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Country of volcanoes

NICARAGUA | Monday, 3 February 2014 | Views [254]

From Costa Rica, the wealthiest and most stable country in Central America we have gone to Nicaragua, poorest country and one which is probably still best known for the Sandistina revolution which happened more than 30 years ago. Gone are the comfortable, fast but very silent buses of Costa Rica; we´re back on overcrowded (but ridiculously cheap) chicken buses, complete with two bus assistents, shouting the bus destination at potential passengers anywhere along the route, ¡Masaya Masaya Masaya Masayaaaaaaa! And as the bus slows down slightly as they pass a bunch of people, they half hang out the door, pointing at each of the potential passengers in turn, shouting  ¿Masaya? ¿Masaya? ¿Masaya Masaya? It´s their job to get as many people as possible on the bus and they take it seriously too.

You might wonder if tourists actually go to Nicaragua and the answer is a firm yes. If there´s a Lonely Planet on a country, there is an established tourist trail. And Isla Ometepe is definitely on it, as is Granada, the beautifully restored, old Spanish colonial city.  We´re going to both of these places. First destination is Isla Ometepe, a volcanic island in the gigantic Lake Nicaragua. It only takes two chicken buses, a taxi, a boat, and another chicken bus to get there from Liberia, Costa Rica where incidentally we soaked in a hot water spring near another volcano.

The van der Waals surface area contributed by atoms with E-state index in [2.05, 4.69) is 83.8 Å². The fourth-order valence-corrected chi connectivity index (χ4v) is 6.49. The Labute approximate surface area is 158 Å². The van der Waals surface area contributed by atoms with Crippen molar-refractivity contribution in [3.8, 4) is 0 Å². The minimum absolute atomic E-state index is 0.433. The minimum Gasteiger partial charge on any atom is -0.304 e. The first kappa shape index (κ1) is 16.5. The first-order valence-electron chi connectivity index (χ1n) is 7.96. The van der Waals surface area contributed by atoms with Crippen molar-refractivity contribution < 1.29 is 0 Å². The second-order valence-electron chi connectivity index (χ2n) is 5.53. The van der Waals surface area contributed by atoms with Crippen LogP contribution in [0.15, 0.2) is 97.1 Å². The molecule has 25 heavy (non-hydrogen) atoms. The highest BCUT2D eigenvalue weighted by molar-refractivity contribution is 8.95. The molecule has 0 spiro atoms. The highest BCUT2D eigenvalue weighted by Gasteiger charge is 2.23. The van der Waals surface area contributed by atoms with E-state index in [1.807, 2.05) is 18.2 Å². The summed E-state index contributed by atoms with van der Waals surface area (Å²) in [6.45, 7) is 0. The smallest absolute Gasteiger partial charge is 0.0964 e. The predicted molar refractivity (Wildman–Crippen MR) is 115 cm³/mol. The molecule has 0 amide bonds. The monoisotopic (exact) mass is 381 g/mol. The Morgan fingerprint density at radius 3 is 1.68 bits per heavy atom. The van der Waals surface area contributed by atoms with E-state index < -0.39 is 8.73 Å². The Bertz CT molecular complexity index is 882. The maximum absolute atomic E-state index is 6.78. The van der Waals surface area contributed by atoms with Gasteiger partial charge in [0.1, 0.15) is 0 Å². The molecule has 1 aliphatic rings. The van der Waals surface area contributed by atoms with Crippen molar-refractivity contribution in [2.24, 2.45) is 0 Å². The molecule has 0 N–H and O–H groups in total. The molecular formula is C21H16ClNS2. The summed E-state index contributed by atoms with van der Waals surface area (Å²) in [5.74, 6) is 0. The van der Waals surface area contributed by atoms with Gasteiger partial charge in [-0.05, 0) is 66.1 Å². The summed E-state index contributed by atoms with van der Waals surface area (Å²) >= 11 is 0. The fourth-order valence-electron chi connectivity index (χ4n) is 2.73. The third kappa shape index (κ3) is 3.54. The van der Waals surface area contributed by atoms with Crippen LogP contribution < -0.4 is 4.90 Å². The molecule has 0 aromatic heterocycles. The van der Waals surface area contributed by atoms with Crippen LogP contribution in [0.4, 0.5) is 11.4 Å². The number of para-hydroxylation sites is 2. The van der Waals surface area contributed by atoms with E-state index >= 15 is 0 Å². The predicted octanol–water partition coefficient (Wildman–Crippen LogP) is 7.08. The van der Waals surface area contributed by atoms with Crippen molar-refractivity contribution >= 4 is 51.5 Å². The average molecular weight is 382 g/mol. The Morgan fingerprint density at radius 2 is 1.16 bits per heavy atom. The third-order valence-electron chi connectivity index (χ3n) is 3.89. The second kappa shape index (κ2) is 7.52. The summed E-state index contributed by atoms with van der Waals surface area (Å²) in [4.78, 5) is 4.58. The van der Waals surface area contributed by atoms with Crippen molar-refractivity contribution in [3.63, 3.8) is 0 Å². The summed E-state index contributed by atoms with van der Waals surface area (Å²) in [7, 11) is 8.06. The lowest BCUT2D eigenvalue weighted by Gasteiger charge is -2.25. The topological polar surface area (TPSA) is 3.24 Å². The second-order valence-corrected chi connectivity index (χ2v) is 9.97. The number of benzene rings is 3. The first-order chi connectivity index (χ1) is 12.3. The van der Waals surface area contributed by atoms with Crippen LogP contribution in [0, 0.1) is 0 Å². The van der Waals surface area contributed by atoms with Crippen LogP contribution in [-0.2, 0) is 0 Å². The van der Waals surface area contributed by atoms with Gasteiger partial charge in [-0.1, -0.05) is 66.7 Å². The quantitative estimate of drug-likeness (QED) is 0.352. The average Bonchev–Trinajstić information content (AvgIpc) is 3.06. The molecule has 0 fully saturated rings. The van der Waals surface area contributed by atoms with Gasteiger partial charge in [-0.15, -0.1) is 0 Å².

It´s easy to see the difference between Costa Rica and Nicaragua. We rented a bike one day to go for a little ride around the island, past little villages. Most houses on Isla Ometepe are simple wooden huts, with dirt floors. Dogs, chickens, pigs and horses roam freely through the streets, and I saw a dog chase an inquisitive pig out of a little shop/house. We rode past a little creek where women and little girls were up to their thighs in water, washing clothes on a brick bench made into the riverbank. There are banana plantations everywhere and men were hard at work, cutting, loading, and transporting bananas. People get around on horse and cart, sturdy old mountain bikes or motorbikes. It´s completely normal to see a whole family loaded onto a motorbike, though I did read in the newspaper that they are trying to stop people from doing this (only the driver normally wears a helmet, if at all).

Granada is a bit different; it´s a biggish city with a beautifully restored centre which is a big tourist drawcard. Our hotel is at the end of a tourist strip, also beautifully done up but a total target for all sorts of sales techniques. At night small marachi bands, people spruiking hammocks or handmade artefacts, and young boys playing drums line up to go through the strip, over and over. It´s quite a sight and can get a bit crazy and uncomfortable at times. We keep a bit of change on us but the general advise is not to just give money to begging children.  Some volunteer work in Leon next week seems like a better way to make a small difference in this poor country.

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